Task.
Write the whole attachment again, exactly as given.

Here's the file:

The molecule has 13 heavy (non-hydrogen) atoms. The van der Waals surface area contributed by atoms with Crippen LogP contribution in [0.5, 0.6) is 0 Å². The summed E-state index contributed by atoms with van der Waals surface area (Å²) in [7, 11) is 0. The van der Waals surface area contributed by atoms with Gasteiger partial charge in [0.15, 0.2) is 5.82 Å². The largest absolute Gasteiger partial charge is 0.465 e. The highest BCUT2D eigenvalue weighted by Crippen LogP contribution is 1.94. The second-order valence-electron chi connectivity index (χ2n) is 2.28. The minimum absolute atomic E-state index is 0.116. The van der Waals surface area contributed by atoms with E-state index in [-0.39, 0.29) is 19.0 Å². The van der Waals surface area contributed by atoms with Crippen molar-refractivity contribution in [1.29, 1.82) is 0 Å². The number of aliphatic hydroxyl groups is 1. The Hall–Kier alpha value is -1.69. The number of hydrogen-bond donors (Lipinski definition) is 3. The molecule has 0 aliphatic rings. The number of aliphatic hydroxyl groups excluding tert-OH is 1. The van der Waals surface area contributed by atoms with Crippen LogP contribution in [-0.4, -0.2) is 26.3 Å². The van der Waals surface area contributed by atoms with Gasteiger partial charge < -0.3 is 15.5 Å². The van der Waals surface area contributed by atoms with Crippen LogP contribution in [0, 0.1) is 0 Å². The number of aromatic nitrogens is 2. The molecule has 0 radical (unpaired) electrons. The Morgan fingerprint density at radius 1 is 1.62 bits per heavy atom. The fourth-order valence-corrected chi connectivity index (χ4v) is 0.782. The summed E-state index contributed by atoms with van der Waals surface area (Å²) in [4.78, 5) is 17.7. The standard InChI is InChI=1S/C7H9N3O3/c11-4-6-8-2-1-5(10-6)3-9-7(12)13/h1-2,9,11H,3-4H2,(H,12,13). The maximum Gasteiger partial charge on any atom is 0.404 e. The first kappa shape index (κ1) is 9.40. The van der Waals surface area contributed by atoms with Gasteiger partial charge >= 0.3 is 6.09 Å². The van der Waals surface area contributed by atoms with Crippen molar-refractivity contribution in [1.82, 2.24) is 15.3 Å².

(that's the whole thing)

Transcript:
The molecule has 13 heavy (non-hydrogen) atoms. The van der Waals surface area contributed by atoms with Crippen LogP contribution in [0.5, 0.6) is 0 Å². The summed E-state index contributed by atoms with van der Waals surface area (Å²) in [7, 11) is 0. The van der Waals surface area contributed by atoms with Gasteiger partial charge in [0.15, 0.2) is 5.82 Å². The largest absolute Gasteiger partial charge is 0.465 e. The highest BCUT2D eigenvalue weighted by Crippen LogP contribution is 1.94. The second-order valence-electron chi connectivity index (χ2n) is 2.28. The minimum absolute atomic E-state index is 0.116. The van der Waals surface area contributed by atoms with E-state index in [-0.39, 0.29) is 19.0 Å². The van der Waals surface area contributed by atoms with Crippen molar-refractivity contribution in [1.29, 1.82) is 0 Å². The number of aliphatic hydroxyl groups is 1. The Hall–Kier alpha value is -1.69. The number of hydrogen-bond donors (Lipinski definition) is 3. The molecule has 0 aliphatic rings. The number of aliphatic hydroxyl groups excluding tert-OH is 1. The van der Waals surface area contributed by atoms with Crippen LogP contribution in [-0.4, -0.2) is 26.3 Å². The van der Waals surface area contributed by atoms with Gasteiger partial charge < -0.3 is 15.5 Å². The van der Waals surface area contributed by atoms with Crippen LogP contribution in [0, 0.1) is 0 Å². The number of aromatic nitrogens is 2. The molecule has 0 radical (unpaired) electrons. The Morgan fingerprint density at radius 1 is 1.62 bits per heavy atom. The fourth-order valence-corrected chi connectivity index (χ4v) is 0.782. The summed E-state index contributed by atoms with van der Waals surface area (Å²) in [4.78, 5) is 17.7. The standard InChI is InChI=1S/C7H9N3O3/c11-4-6-8-2-1-5(10-6)3-9-7(12)13/h1-2,9,11H,3-4H2,(H,12,13). The maximum Gasteiger partial charge on any atom is 0.404 e. The first kappa shape index (κ1) is 9.40. The van der Waals surface area contributed by atoms with Gasteiger partial charge >= 0.3 is 6.09 Å². The van der Waals surface area contributed by atoms with Crippen molar-refractivity contribution in [1.82, 2.24) is 15.3 Å².